This is an archived article and the information in the article may be outdated. Please look at the time stamp on the story to see when it was last updated.

Los Angeles Mayor Eric Garcetti announced that there would be a curfew in place throughout the city of Los Angeles starting 8 p.m. Saturday until 5:30 a.m. Sunday as protests against the killing of George Floyd continue.

“I’m asking all of Los Angeles to take a deep breath and to step back for a moment to allow our firefighters to put out the flames, to allow our peace officers to reestablish some order,” the mayor said. “And for us to let them protect your rights to be out there for as many days as we need to.”

Previously, the curfew was only for the downtown L.A. area between the 110 Freeway on the west, Alameda on the east, and the 10 Freeway on the south, and 101 Freeway on the north. However, the mayor said hours later that it would be extended to the entire city.

The curfew, which requires people within the city to stay indoors, is in place for one night and Garcetti said he hopes that will be enough. Those traveling to and from work and those seeking or giving emergency care are exempt, the mayor said.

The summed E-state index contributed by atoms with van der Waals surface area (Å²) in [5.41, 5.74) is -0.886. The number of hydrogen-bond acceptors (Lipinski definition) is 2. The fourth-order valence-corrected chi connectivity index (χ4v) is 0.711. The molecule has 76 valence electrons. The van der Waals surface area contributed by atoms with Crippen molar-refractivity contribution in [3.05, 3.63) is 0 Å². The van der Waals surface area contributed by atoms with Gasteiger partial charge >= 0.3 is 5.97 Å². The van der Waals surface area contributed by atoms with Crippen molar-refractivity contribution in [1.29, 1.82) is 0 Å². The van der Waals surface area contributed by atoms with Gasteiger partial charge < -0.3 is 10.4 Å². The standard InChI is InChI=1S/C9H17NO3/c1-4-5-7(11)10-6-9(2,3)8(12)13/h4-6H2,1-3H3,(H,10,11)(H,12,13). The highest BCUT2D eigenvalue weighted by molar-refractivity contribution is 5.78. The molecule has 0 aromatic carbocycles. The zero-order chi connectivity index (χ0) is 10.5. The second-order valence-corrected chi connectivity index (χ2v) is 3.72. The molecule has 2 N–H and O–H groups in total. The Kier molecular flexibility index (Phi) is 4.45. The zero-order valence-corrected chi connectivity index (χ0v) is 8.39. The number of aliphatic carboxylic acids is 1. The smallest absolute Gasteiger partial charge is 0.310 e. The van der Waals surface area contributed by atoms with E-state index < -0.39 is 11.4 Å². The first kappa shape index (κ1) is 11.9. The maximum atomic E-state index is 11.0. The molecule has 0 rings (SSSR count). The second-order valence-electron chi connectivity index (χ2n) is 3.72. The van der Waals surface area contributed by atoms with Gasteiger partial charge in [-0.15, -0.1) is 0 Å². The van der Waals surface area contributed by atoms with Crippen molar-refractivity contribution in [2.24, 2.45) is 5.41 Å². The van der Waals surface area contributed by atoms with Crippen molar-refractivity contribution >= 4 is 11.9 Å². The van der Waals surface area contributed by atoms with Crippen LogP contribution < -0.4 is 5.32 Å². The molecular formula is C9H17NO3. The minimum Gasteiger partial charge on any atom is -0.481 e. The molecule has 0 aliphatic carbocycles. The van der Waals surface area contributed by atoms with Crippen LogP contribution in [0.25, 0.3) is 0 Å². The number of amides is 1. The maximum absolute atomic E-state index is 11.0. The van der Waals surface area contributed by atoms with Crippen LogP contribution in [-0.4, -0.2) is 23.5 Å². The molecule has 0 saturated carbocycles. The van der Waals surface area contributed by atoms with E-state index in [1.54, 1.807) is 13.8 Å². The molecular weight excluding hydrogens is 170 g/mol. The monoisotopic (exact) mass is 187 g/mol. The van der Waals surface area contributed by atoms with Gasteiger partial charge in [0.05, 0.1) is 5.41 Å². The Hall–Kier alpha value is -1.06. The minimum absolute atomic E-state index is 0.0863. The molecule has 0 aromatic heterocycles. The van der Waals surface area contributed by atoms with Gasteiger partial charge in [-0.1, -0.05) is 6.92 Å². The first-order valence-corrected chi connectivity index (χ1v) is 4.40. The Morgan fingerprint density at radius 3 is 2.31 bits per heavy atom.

During the nine-and-a-half hour period, streets will be cleaned and windows of businesses in the area will be boarded up, he added.

The cities of Beverly Hills, West Hollywood, Culver City, Pasadena and Santa Monica also instituted a curfew starting 8 p.m. Saturday to 5:30 a.m. Sunday.

After initially saying the National Guard would not be called, Garcetti later announced that the guard would be deployed overnight to help the city deal with ongoing looting.

During a third night of protests in downtown Los Angeles Friday, 533 people were arrested, authorities said Saturday. Charges included suspicion of burglary, looting, probation violation, battery on police officer, attempted murder and failure to disperse, according to police.

The Los Angeles Police Department said Friday it would not tolerate violence or property damage during the demonstrations.

“We stand with our communities and rebuke any instance of police brutality as well as acts of violence or property damage,” Chief Michel Moore said in a statement.

Many businesses were looted, several police vehicles were vandalized and six LAPD officers suffered injuries ranging from lacerations to impact wounds, the department said. Some also set fireworks in the street.

During a Friday press briefing, Garcetti promised to protect Angelenos’ right to protest.

“Don’t violate any laws in doing that,” he said. “But we absolutely need — as a nation, certainly as a city — to voice our outrage. It’s our patriotic duty to not only stand up for George Floyd, but for everybody who has been killed unnecessarily, who has been murdered, for the structural racism that we have in our country.”

L.A. City Council President Nury Martinez called racism America’s greatest enemy.

“Our goal cannot simply be to ‘be better’ we have to be righteous and officers who abuse their power need to face justice,” she said in a statement Saturday. “So please protest, please march, please speak out, please cry out to racism’s injustice, including in our police departments, and please do so loudly, but please do so peacefully.”